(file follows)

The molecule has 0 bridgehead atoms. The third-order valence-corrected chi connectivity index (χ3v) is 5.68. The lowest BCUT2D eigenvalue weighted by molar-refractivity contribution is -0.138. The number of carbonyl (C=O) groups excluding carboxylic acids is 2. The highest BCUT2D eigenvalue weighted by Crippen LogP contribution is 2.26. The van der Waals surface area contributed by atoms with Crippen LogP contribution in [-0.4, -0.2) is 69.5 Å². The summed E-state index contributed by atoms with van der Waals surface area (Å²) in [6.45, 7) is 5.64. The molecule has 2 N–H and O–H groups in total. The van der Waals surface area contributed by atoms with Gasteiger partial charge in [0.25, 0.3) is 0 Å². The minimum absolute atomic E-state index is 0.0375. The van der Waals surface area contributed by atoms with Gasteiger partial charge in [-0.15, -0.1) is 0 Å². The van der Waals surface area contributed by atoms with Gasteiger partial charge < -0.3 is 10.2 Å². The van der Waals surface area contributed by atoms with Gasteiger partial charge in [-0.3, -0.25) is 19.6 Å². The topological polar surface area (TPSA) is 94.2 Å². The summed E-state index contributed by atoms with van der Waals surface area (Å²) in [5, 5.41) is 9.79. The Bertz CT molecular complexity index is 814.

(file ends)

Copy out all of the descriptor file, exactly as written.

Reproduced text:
The molecule has 0 bridgehead atoms. The third-order valence-corrected chi connectivity index (χ3v) is 5.68. The lowest BCUT2D eigenvalue weighted by molar-refractivity contribution is -0.138. The number of carbonyl (C=O) groups excluding carboxylic acids is 2. The highest BCUT2D eigenvalue weighted by Crippen LogP contribution is 2.26. The van der Waals surface area contributed by atoms with Crippen LogP contribution in [-0.4, -0.2) is 69.5 Å². The summed E-state index contributed by atoms with van der Waals surface area (Å²) in [6.45, 7) is 5.64. The molecule has 2 N–H and O–H groups in total. The van der Waals surface area contributed by atoms with Gasteiger partial charge in [0.25, 0.3) is 0 Å². The minimum absolute atomic E-state index is 0.0375. The van der Waals surface area contributed by atoms with Gasteiger partial charge in [-0.15, -0.1) is 0 Å². The van der Waals surface area contributed by atoms with Gasteiger partial charge < -0.3 is 10.2 Å². The van der Waals surface area contributed by atoms with Gasteiger partial charge in [-0.3, -0.25) is 19.6 Å². The topological polar surface area (TPSA) is 94.2 Å². The summed E-state index contributed by atoms with van der Waals surface area (Å²) in [5, 5.41) is 9.79. The Bertz CT molecular complexity index is 814.